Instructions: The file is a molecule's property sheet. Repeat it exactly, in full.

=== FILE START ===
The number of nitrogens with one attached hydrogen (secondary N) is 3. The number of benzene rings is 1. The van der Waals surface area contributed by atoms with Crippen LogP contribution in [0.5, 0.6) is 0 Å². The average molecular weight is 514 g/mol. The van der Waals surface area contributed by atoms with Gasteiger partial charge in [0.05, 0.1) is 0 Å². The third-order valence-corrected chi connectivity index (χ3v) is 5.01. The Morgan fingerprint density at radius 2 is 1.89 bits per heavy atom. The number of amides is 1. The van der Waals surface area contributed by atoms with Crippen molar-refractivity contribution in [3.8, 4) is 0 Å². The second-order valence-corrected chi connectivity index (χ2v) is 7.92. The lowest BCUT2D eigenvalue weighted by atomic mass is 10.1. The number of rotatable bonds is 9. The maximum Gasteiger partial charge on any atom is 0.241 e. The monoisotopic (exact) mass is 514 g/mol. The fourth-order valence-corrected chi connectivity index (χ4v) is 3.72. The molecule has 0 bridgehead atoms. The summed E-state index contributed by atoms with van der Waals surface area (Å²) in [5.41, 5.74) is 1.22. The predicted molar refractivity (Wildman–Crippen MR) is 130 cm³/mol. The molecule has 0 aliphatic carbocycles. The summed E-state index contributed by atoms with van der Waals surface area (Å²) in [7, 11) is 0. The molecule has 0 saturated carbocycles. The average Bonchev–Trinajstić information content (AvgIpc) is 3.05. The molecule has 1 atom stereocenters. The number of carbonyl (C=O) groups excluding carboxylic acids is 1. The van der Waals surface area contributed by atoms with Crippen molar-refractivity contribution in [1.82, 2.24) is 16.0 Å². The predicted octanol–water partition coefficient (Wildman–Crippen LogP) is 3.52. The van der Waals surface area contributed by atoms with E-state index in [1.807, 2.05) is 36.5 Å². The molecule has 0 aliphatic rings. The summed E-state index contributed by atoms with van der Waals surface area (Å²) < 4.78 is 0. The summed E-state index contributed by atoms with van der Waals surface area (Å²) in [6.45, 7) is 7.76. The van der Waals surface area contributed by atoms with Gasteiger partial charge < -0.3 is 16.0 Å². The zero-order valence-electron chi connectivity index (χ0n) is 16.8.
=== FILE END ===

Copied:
The number of nitrogens with one attached hydrogen (secondary N) is 3. The number of benzene rings is 1. The van der Waals surface area contributed by atoms with Crippen LogP contribution in [0.5, 0.6) is 0 Å². The average molecular weight is 514 g/mol. The van der Waals surface area contributed by atoms with Gasteiger partial charge in [0.05, 0.1) is 0 Å². The third-order valence-corrected chi connectivity index (χ3v) is 5.01. The Morgan fingerprint density at radius 2 is 1.89 bits per heavy atom. The number of amides is 1. The van der Waals surface area contributed by atoms with Crippen molar-refractivity contribution in [3.8, 4) is 0 Å². The second-order valence-corrected chi connectivity index (χ2v) is 7.92. The lowest BCUT2D eigenvalue weighted by atomic mass is 10.1. The number of rotatable bonds is 9. The maximum Gasteiger partial charge on any atom is 0.241 e. The monoisotopic (exact) mass is 514 g/mol. The fourth-order valence-corrected chi connectivity index (χ4v) is 3.72. The molecule has 0 bridgehead atoms. The summed E-state index contributed by atoms with van der Waals surface area (Å²) in [5.41, 5.74) is 1.22. The predicted molar refractivity (Wildman–Crippen MR) is 130 cm³/mol. The molecule has 0 aliphatic carbocycles. The summed E-state index contributed by atoms with van der Waals surface area (Å²) in [7, 11) is 0. The molecule has 0 saturated carbocycles. The average Bonchev–Trinajstić information content (AvgIpc) is 3.05. The molecule has 1 atom stereocenters. The number of carbonyl (C=O) groups excluding carboxylic acids is 1. The van der Waals surface area contributed by atoms with Crippen molar-refractivity contribution in [1.82, 2.24) is 16.0 Å². The predicted octanol–water partition coefficient (Wildman–Crippen LogP) is 3.52. The van der Waals surface area contributed by atoms with E-state index in [1.807, 2.05) is 36.5 Å². The molecule has 0 aliphatic rings. The summed E-state index contributed by atoms with van der Waals surface area (Å²) < 4.78 is 0. The summed E-state index contributed by atoms with van der Waals surface area (Å²) in [6.45, 7) is 7.76. The van der Waals surface area contributed by atoms with Gasteiger partial charge < -0.3 is 16.0 Å². The zero-order valence-electron chi connectivity index (χ0n) is 16.8.